Although African Americans in the US legally benefit from equal civil rights, racial discrimination is still a reality. The US police and justice system are not immune to discriminatory attitudes, with reports showing bias against African Americans in both institutions, at all levels.
Racism in law enforcement is manifested in multiple ways. For example, a long-standing issue in the US is racial profiling. Although illegal, racial profiling has its roots in the systemic oppression of African Americans perpetuated over hundreds of years of slavery and legalized segregation.
In racial profiling, law enforcement officers target African-American citizens for searches, interrogations, and detention without proper reason for suspicion or proof that they were, are, or will be involved in criminal activity.
A common example of racial profiling occurs when police officers stop African-American drivers for perceived traffic violations or to search for drugs. African Americans have also reported being stopped for driving an expensive car or for driving through upscale communities.
Few states in the US collect traffic-spot data, but the reports that exist have shown that African Americans are much more likely to be stopped than white citizens. For example, a report from 2013 showed that African Americans and Latin Americans in Illinois are almost twice as likely to be pulled over as their white counterparts, even though white drivers were more likely to carry illegal items. Another report in 2016 showed that African-American drivers in Florida are more likely to get ticketed than white drivers. This practice led to the coining of the phrase “Driving While Black” in the 1990s. The phrase implies that a driver might be stopped by police because of racial profiling and not for traffic law violations.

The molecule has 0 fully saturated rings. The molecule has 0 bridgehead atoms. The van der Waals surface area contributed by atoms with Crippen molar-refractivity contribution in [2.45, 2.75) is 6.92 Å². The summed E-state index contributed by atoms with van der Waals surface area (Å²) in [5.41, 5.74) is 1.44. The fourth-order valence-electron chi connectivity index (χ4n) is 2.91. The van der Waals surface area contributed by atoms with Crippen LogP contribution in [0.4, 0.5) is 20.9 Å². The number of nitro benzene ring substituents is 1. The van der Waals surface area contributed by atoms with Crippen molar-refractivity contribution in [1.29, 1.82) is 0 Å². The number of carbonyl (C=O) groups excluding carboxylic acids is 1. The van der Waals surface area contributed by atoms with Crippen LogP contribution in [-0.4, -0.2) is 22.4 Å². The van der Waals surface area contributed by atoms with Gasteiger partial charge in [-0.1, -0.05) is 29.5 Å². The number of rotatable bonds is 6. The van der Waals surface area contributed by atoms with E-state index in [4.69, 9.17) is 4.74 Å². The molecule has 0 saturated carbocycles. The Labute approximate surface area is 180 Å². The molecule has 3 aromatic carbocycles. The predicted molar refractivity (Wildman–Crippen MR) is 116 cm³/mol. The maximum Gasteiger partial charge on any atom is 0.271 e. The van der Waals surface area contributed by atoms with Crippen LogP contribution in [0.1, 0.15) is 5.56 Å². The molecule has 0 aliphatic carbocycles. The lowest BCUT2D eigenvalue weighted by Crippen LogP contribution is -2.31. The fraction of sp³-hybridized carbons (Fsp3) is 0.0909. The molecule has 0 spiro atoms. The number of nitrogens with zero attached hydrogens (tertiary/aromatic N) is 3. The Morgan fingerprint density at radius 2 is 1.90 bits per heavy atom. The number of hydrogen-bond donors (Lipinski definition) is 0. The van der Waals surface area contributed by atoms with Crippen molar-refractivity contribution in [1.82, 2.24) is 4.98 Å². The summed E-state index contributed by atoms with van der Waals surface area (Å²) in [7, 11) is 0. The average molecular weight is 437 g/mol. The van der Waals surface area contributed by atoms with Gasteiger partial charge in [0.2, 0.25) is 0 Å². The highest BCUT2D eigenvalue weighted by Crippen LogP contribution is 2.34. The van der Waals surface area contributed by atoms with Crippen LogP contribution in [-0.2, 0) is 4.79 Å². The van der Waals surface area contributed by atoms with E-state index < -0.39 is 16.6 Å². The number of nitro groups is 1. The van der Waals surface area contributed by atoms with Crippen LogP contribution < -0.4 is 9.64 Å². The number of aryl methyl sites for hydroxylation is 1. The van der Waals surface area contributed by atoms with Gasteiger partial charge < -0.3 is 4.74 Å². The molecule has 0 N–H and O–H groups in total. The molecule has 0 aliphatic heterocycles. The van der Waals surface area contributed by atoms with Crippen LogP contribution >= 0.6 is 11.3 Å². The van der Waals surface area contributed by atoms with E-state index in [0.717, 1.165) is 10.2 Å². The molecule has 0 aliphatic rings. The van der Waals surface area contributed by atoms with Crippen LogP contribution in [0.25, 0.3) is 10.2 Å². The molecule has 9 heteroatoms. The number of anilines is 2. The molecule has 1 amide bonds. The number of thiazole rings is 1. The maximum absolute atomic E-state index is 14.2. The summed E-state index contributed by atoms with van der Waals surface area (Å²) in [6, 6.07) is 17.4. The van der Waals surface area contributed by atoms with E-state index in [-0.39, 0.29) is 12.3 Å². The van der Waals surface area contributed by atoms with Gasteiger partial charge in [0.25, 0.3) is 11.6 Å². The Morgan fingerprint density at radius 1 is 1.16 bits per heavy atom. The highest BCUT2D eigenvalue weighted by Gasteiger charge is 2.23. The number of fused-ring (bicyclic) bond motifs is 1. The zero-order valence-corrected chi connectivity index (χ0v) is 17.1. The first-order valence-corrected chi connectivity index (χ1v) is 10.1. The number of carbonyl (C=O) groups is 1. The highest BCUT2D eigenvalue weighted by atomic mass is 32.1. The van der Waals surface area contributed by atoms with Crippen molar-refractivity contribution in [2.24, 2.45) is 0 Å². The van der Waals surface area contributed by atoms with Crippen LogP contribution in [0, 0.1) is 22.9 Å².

In recent years, several publicized cases in which routine traffic stops led to the killing of African-American drivers have made a potential stop from the police a source of worry for African Americans in the US. Besides creating an atmosphere of fear and distrust towards the police, these events also changed the way in which African Americans relate to their children. African Americans have reportedly resorted to teaching their children how to react if they are stopped by the police: to act calmly, to not run, to permanently show their hands and warn the police if they are reaching for their papers to avoid being pe...